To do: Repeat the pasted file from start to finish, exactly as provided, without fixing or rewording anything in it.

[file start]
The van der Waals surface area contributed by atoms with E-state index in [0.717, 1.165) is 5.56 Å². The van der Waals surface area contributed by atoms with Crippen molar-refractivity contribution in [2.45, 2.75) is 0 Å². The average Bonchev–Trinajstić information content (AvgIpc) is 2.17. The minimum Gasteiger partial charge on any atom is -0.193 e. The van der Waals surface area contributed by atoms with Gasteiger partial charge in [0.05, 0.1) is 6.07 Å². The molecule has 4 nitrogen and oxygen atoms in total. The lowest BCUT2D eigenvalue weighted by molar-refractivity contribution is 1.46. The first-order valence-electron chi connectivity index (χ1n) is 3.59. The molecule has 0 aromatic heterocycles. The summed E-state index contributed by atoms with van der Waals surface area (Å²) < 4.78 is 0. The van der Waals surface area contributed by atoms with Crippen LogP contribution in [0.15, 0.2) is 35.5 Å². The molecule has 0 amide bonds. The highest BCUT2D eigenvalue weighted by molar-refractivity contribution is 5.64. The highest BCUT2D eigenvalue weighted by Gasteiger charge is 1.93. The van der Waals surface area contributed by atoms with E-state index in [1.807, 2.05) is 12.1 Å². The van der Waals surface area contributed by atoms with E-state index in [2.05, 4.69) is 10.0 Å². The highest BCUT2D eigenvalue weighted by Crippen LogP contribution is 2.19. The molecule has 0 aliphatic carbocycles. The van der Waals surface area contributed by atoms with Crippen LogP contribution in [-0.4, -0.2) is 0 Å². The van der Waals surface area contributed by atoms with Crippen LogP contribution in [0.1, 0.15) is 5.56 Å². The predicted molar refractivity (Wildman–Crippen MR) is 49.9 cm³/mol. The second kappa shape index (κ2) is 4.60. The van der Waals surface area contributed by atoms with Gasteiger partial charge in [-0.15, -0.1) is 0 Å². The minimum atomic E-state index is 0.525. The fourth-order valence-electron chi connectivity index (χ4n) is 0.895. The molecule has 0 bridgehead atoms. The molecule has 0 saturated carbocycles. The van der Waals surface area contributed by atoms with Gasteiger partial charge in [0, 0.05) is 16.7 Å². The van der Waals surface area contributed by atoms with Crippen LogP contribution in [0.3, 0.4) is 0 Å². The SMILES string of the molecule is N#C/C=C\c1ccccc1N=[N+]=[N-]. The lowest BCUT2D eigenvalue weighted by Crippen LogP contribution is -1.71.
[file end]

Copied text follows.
The van der Waals surface area contributed by atoms with E-state index in [0.717, 1.165) is 5.56 Å². The van der Waals surface area contributed by atoms with Crippen molar-refractivity contribution in [2.45, 2.75) is 0 Å². The average Bonchev–Trinajstić information content (AvgIpc) is 2.17. The minimum Gasteiger partial charge on any atom is -0.193 e. The van der Waals surface area contributed by atoms with Gasteiger partial charge in [0.05, 0.1) is 6.07 Å². The molecule has 4 nitrogen and oxygen atoms in total. The lowest BCUT2D eigenvalue weighted by molar-refractivity contribution is 1.46. The first-order valence-electron chi connectivity index (χ1n) is 3.59. The molecule has 0 aromatic heterocycles. The summed E-state index contributed by atoms with van der Waals surface area (Å²) < 4.78 is 0. The van der Waals surface area contributed by atoms with Crippen LogP contribution in [0.15, 0.2) is 35.5 Å². The molecule has 0 amide bonds. The highest BCUT2D eigenvalue weighted by molar-refractivity contribution is 5.64. The highest BCUT2D eigenvalue weighted by Gasteiger charge is 1.93. The van der Waals surface area contributed by atoms with E-state index in [1.807, 2.05) is 12.1 Å². The van der Waals surface area contributed by atoms with E-state index in [2.05, 4.69) is 10.0 Å². The highest BCUT2D eigenvalue weighted by Crippen LogP contribution is 2.19. The molecule has 0 aliphatic carbocycles. The van der Waals surface area contributed by atoms with Crippen LogP contribution in [-0.4, -0.2) is 0 Å². The van der Waals surface area contributed by atoms with Crippen LogP contribution in [0.1, 0.15) is 5.56 Å². The predicted molar refractivity (Wildman–Crippen MR) is 49.9 cm³/mol. The second kappa shape index (κ2) is 4.60. The van der Waals surface area contributed by atoms with Gasteiger partial charge in [-0.15, -0.1) is 0 Å². The minimum atomic E-state index is 0.525. The fourth-order valence-electron chi connectivity index (χ4n) is 0.895. The molecule has 0 bridgehead atoms. The molecule has 0 saturated carbocycles. The van der Waals surface area contributed by atoms with Gasteiger partial charge in [0, 0.05) is 16.7 Å². The van der Waals surface area contributed by atoms with Crippen LogP contribution in [0.3, 0.4) is 0 Å². The SMILES string of the molecule is N#C/C=C\c1ccccc1N=[N+]=[N-]. The lowest BCUT2D eigenvalue weighted by Crippen LogP contribution is -1.71.